Those of you who are baby boomers or older Gen Xers surely remember the old Wonder bread slogan: “helps build bodies in 12 ways.” Although it was retired sometime in the 1970s, the catchphrase was seemingly everywhere for years. It referred to the vitamins and minerals added to the bread to promote health.
The slogan actually suggested that a highly processed product — white bread — somehow fit into health food territory. And it was wildly successful, although the Federal Trade Commission eventually filed a complaint alleging false advertising on Wonder’s part, saying its bread was not really different from any other enriched bread.
Today, many brands tout health benefits as a key selling point — on the product label, in advertising and via other channels. But the food and beverage segment with perhaps the greatest health story to tell — dairy — could actually be doing much better here.
New nutrients to claim
Dairy’s under-tapped health-related marketing opportunities start with milk.
The beverage long has been known to have nine essential nutrients (calcium, vitamin D, phosphorus, protein, riboflavin, niacin, pantothenic acid, vitamin B12 and vitamin A). However, according to the Washington, D.C.-based Milk Processor Education Program (MilkPEP), new research examined by FDA and a review of the dietary reference intakes by the National Academies of Sciences, Engineering and Medicine show that milk is also a good source of zinc, potassium and selenium and an excellent source of iodine.
With these vital nutrients, milk now can claim 13 essential nutrients, MilkPEP said. That reality pushes the beverage to a natural nutrient content level that few other single foods or beverages can compete with – even formulated sports drinks.
Other pluses worth showcasing
Those four “extra” nutrients are not all that’s worth touting.
The National Milk Producers Federation (NMPF) notes that scientific studies have linked dairy consumption to numerous health benefits, including reduced inflammation, improved digestive health and healthy immune systems. In its July 2020 scientific report, however, the 2020 Dietary Guidelines Advisory Committee revealed that 88% of Americans have insufficient dairy in their diets.
The advisory committee not only recommended dairy for consumption within all three healthy eating patterns featured in its report, but also noted that dairy is important to pregnant women as a source of iodine. It is beneficial to infants (beginning at 6 months for yogurt and cheese) and toddlers (beginning at 12 months for added dairy milk) for nutrition, too.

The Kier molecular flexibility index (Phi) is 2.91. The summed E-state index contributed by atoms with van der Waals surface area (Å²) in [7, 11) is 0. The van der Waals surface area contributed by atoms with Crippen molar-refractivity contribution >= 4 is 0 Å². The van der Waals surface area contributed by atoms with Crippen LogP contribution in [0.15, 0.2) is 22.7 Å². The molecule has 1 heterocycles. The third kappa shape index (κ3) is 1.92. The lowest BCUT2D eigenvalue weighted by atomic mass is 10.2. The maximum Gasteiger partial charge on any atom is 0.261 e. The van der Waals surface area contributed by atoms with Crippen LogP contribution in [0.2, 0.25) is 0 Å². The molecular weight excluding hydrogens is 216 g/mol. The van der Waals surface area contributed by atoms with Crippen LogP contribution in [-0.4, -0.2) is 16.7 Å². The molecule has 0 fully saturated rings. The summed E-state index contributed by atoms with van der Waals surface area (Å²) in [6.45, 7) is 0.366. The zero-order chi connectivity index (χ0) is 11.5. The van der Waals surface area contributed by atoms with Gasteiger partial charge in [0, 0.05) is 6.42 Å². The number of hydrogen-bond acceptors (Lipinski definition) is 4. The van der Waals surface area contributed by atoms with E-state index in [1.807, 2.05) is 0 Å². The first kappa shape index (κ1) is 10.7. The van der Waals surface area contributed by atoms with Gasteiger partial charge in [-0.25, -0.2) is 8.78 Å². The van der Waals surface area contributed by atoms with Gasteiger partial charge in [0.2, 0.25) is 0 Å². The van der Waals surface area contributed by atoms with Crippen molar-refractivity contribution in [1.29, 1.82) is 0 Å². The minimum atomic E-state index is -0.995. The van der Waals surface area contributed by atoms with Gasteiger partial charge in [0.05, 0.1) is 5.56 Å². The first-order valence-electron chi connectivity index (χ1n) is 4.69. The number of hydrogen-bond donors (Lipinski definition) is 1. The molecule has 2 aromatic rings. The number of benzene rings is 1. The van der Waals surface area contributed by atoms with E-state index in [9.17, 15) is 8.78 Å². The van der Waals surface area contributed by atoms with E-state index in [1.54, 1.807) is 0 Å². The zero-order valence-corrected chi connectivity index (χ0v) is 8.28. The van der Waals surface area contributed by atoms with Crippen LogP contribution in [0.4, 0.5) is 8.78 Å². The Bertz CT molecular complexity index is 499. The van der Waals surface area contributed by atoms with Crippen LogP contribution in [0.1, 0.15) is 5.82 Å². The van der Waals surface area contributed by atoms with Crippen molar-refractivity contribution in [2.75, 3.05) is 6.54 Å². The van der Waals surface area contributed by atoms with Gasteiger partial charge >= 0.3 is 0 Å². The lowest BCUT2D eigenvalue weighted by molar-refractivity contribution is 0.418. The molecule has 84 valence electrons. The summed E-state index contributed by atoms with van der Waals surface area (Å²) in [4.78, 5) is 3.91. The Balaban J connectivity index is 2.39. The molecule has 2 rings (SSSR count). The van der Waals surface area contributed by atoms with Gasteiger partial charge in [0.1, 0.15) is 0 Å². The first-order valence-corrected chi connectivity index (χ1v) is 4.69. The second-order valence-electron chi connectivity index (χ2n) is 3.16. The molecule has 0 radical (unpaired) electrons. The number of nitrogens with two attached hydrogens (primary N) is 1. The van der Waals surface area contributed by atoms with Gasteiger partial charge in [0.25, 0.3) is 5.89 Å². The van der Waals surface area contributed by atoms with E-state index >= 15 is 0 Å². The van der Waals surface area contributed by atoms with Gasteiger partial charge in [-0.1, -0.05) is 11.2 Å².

What’s more, dairy generally is more affordable than plant-based dairy alternatives.
“According to recent retail data, a gallon of conventional milk cost 56% less than a plant-based beverage, while yogurt was 59% less expensive than its imitators, which are nutritionally inferior anyway,” NMPF points out.
NMPF calls out plant-based beverage brands for attempting to trick consumers into believing the beverages are nutritionally equivalent to dairy beverages. That reality has “tragic consequences,” the federation says, noting that members of the American Academy of Pediatrics have observed child malnourishment caused by reliance on plant-based imitators by parents who mistakenly thought — thanks to the lack of labeling integrity — that they were getting the equivalent of dairy’s nutrient package.
“Simplistic views of plant-based versus animal-sourced foods may have unintended consequences for human health,” NMPF adds. “Removing animal-sourced products from diets would force much of the world’s population to rely on supplements to make up for nutritional shortfalls.”
Promote all of the positives
Dairy clearly boasts a wealth of health-related benefits that its plant-based imitators do not. Moreover, the dairy industry has made great strides on the environmental front — and it continues to set lofty goals for improvement.
Dairy products help build strong bodies in so many ways. Dairy brands, however, need to do a much better job of communicating their products’ advantages.